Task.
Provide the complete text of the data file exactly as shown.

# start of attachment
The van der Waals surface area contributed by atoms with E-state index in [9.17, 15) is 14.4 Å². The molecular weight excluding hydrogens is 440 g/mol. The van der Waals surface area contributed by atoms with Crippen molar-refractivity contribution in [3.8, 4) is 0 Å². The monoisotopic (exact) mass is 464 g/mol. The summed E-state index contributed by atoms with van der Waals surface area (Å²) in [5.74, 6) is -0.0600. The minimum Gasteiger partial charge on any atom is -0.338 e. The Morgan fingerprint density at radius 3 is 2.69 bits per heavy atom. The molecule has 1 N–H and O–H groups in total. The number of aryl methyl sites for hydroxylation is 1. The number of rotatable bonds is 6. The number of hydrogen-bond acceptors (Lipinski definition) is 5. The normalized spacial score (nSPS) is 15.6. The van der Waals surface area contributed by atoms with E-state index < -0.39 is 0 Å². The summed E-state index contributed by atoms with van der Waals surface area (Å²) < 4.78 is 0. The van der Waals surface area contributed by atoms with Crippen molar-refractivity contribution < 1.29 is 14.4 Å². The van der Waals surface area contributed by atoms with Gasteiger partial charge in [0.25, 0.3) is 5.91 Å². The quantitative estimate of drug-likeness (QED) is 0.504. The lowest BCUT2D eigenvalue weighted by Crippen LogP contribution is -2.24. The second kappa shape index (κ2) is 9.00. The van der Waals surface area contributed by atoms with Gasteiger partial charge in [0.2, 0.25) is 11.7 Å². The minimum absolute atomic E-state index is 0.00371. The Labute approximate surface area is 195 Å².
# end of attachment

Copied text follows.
The van der Waals surface area contributed by atoms with E-state index in [9.17, 15) is 14.4 Å². The molecular weight excluding hydrogens is 440 g/mol. The van der Waals surface area contributed by atoms with Crippen molar-refractivity contribution in [3.8, 4) is 0 Å². The monoisotopic (exact) mass is 464 g/mol. The summed E-state index contributed by atoms with van der Waals surface area (Å²) in [5.74, 6) is -0.0600. The minimum Gasteiger partial charge on any atom is -0.338 e. The Morgan fingerprint density at radius 3 is 2.69 bits per heavy atom. The molecule has 1 N–H and O–H groups in total. The number of aryl methyl sites for hydroxylation is 1. The number of rotatable bonds is 6. The number of hydrogen-bond acceptors (Lipinski definition) is 5. The normalized spacial score (nSPS) is 15.6. The van der Waals surface area contributed by atoms with E-state index < -0.39 is 0 Å². The summed E-state index contributed by atoms with van der Waals surface area (Å²) < 4.78 is 0. The van der Waals surface area contributed by atoms with Crippen molar-refractivity contribution < 1.29 is 14.4 Å². The van der Waals surface area contributed by atoms with Gasteiger partial charge in [0.25, 0.3) is 5.91 Å². The quantitative estimate of drug-likeness (QED) is 0.504. The lowest BCUT2D eigenvalue weighted by Crippen LogP contribution is -2.24. The second kappa shape index (κ2) is 9.00. The van der Waals surface area contributed by atoms with Gasteiger partial charge in [0.2, 0.25) is 11.7 Å². The minimum absolute atomic E-state index is 0.00371. The Labute approximate surface area is 195 Å².